Ball drives have been around for quite a while. They were used in 1953, in the McCulloch superchargers. (Later to become Paxton.) They were updated to a variable ratio, and used in the 1957 T-bird.

Yes, lubrication is an issue. But they can take several horsepower.

http://www.paxtonauto.com/history.html

Dave

6. Senior Member
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http://www.atcnuvinci.com/overview.php

Movies on the "How does it work" tab on the left.

To me it almost looks like a thrust bearing where the only contact points are the outer edges. It doesn't look like the "balls" move in a raceway or anything. In fact, the "balls" appear to be more like a rod jammed through a sphere.

Looks like the variable bit comes from the variable circumferences you get by tracing two different sized circles around the outside of a sphere. They rock the "ball" element back and forth to alter the contact "latitude" for each disk. The effective gearing ratio increases near the poles and decreases near the equator.

See if this helps visualize it:
1. Fix a sphere on an axis in space.
2. Add 2 disks with axises parallel to the axis of the sphere.
3. Spin the "input" disk against the sphere near one of the poles of the sphere.
4. Touch the "output" disk against the sphere near the equator.
5. Vary the contact "latitude" of either disk to see an increase or decrease in output to input speed ratios.

Substitute cone for sphere if it gives you a headache, I know it gave me one for about 20 minutes.

7. Senior Member
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Saw these at the Canton show last April, they were attracting a lot of interest.

Some of the big ink mixers use this trype of drive, they run a 7 HP motor and run 24 / 6 with only about a pint of ATF in them but they do get hot.
They last about 3 years before they go bang which isn't too bad when you see the amount of work they can do.

.
Last edited by John Stevenson; 11-26-2007 at 12:08 PM.

8. Senior Member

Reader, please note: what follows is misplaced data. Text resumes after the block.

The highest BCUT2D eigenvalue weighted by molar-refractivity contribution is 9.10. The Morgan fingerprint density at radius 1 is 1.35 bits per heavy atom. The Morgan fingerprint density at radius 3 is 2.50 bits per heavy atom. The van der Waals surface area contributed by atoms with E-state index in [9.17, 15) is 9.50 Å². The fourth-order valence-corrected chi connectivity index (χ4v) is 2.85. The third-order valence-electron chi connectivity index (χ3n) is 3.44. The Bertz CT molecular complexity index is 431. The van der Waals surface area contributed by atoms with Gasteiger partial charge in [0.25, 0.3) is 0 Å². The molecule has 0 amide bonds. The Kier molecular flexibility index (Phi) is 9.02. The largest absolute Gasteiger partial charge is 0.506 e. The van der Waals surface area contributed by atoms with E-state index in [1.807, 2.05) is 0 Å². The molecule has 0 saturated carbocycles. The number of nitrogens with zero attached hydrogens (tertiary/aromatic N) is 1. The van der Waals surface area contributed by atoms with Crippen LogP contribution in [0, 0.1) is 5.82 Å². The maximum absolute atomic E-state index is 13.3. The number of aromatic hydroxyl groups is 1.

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there is another bicycle drive I read about (somewhere, can't find the links) that uses cones instead of balls, basic operation seems to be the same.

to me it seems like a friction drive is wastefull of energy, especialy when discussing the minute power output of a rider.

better option for a wide gear ratio would be the rohloff 14spd hub:

http://sheldonbrown.com/harris/images/speedbild2.jpeg

or one of the 8 and 9 speed versions.

Ken.

9. Senior Member
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## Thanks to all for the information

Hi,

I would like to express my thanks for the information. From what is stated in the answers, I can visualize how it works.

Thanks very much.

Skeeter

10. Senior Member
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From what I can tell its a type of variable planetary system, its a fancy shmancy version of the simple progressive cones that are opossed to each other and run a ball or friction disc between the two cones and use the flip flop diameters of the cones as a means of getting variable ratio's, these units may keep something in its optimum range but there is a price to be paid in extremely hard materials that are pre-loaded at all times -- the result is much friction just to make them opperate without slippage, Now many will think that a simple bicycle is immune to this because us humanoids only produce so much power but we are very high torque machines therefore these units have to still keep much pre-load, they did one thing right - they put the unit one the rear wheel and this at least got them by so they could reduce the needed pre-load by 1/3 --- still, it may be fine for "cruising" but this unit is a horsepower eater and you will never see anything like it on a race bike --- there is a reason the almighty chain has been around forever, they are about as direct aproach as you can get, they are about imposible to beat with power transmision efficiency on a bicycle that needs to have them for thier muti-speed changes --- putting the crank directly on the wheel is one step better, but extemely limited, putting a planetary system on the crank thats directly on the wheel pales in comparison to a chain drive...